THE WHITE HOUSE
November 3, 1966
I would have enjoyed a meeting of the full leadership of
the Congress today to discuss my Asian trip and all its
implications. But, in the absence of a number of your
colleagues, I would like to convey to you personally
some of my principle conclusions.
First, I found a huge reservoir of friendliness and
goodwill toward the United Staes in all parts of the
They recognize, from our past actions in
from our present actions in Viet-Nam, that we are
prepared to sacrifice to see them remain free and
prepared to help them develop their economic life.
Second, I found that those closest to the danger of
aggression and subversion are those who understand
best why that danger must be faced and turned back.
These are people who are prepared to stand up and be
counted. It is now clear to one and all that we are not
in this thing alone.
Third, there is profound understanding in
Asia that by
our firm stand in Viet-Nam and in Southeast Asia, we
are buying time for all the nations of that region to face
their own problems realistically and to begin to build
their own future together as a region.
Finally, I found an
Asia very much on the move. In one
country after another I found leaders and governments
intent on making a better life for their peoples. Their
problems are immense. But they are not daunted by the
scale of the task. And they are making progress --
sometimes amazing progress -- as in Korea.
We stated our resolve to resist aggression; conquer
hunger, illiteracy and disease; build a region of
security, order and progress; seek reconciliation
There were other accomplishments that received
little or no attention in many of the reports from
Manila. I call your attention to the following com-
mitments by Vietnamese Chief of State Thieu and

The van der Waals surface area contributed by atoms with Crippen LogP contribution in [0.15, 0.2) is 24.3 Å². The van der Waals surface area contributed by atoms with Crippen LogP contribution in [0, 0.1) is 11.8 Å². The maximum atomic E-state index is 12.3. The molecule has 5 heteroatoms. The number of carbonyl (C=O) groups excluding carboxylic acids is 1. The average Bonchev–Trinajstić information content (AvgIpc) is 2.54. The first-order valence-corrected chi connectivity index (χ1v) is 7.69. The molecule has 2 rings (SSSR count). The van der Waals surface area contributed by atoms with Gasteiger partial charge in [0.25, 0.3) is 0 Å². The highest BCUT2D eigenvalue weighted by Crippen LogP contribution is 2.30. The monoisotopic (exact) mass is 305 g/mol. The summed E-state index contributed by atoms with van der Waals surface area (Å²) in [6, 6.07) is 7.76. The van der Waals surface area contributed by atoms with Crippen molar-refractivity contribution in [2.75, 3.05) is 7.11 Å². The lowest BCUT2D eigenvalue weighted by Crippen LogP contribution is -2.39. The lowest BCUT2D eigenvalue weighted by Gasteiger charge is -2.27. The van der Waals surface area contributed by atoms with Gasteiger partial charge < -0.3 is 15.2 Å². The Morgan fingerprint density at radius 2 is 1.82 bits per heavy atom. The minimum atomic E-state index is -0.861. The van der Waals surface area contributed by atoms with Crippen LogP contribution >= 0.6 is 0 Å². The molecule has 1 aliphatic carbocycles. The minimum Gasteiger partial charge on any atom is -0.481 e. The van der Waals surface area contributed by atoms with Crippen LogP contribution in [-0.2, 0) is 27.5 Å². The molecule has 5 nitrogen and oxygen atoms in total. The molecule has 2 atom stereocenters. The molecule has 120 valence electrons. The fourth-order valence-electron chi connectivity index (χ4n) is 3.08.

Prime Minister Ky: to train and assign a substantial
share of the Vietnamese armed forces to clear-and-
hold actions in order to provide a shield behind which
a new society can be built; to give land reform "top
priority"; to begin mapping a new and expanded
postwar economy (and the related allied commitment
to plan conversion of military installations in the
context of Vietnamese peacetime planning); to elect
a Chief of government six months after the Constitu-
tion is completed -- it will not be later than March,
1967; to begin holding village hamlet elections
early in 1967; to carry forward a program of National
Reconciliation; to ask their allies to remove their
forces as the military and subversive forces of
North Viet-Nam are withdrawn and peace becomes
possible in the South -- to which we replied, with
Vietnamese agreement, with the six months
I consider all of these substantial advances in the
continuing effort to achieve a peaceful, secure, and
prosperous South Viet-Nam.
In closing, I want to pass along my impression of the
men who are fighting in Viet-Nam and standing guard
in Korea. They are magnificent. General Westmoreland
told me that no Commander-in-Chief ever commanded
a finer armed force. They are brave, and good
humored, and selfless.
I sincerely wish you could have been with me --
to see them and to see the vital and exciting Asia
that is forming up and will take shape if we see it
through to an honorable peace in Viet-Nam.
[Subscription (recipient's name and address at foot of page)]
Honorable Leverett Saltonstall
United States Senate